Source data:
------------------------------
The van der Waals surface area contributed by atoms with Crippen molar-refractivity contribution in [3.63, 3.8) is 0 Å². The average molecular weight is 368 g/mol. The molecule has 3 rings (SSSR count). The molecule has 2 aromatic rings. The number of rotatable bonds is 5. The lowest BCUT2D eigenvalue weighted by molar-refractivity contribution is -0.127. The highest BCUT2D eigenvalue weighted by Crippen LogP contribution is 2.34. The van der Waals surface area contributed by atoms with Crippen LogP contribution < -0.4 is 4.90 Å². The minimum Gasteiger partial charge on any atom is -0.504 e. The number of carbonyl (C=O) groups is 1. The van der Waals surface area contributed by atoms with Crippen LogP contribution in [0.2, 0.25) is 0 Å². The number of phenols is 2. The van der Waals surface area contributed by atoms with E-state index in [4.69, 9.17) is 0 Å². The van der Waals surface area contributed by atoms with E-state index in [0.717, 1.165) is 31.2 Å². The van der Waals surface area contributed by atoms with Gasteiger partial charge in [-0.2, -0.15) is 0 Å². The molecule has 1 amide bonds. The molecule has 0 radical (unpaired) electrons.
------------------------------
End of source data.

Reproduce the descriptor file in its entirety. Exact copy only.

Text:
The van der Waals surface area contributed by atoms with Crippen molar-refractivity contribution in [3.63, 3.8) is 0 Å². The average molecular weight is 368 g/mol. The molecule has 3 rings (SSSR count). The molecule has 2 aromatic rings. The number of rotatable bonds is 5. The lowest BCUT2D eigenvalue weighted by molar-refractivity contribution is -0.127. The highest BCUT2D eigenvalue weighted by Crippen LogP contribution is 2.34. The van der Waals surface area contributed by atoms with Crippen LogP contribution < -0.4 is 4.90 Å². The minimum Gasteiger partial charge on any atom is -0.504 e. The number of carbonyl (C=O) groups is 1. The van der Waals surface area contributed by atoms with Crippen LogP contribution in [0.2, 0.25) is 0 Å². The number of phenols is 2. The van der Waals surface area contributed by atoms with E-state index in [4.69, 9.17) is 0 Å². The van der Waals surface area contributed by atoms with E-state index in [0.717, 1.165) is 31.2 Å². The van der Waals surface area contributed by atoms with Gasteiger partial charge in [-0.2, -0.15) is 0 Å². The molecule has 1 amide bonds. The molecule has 0 radical (unpaired) electrons.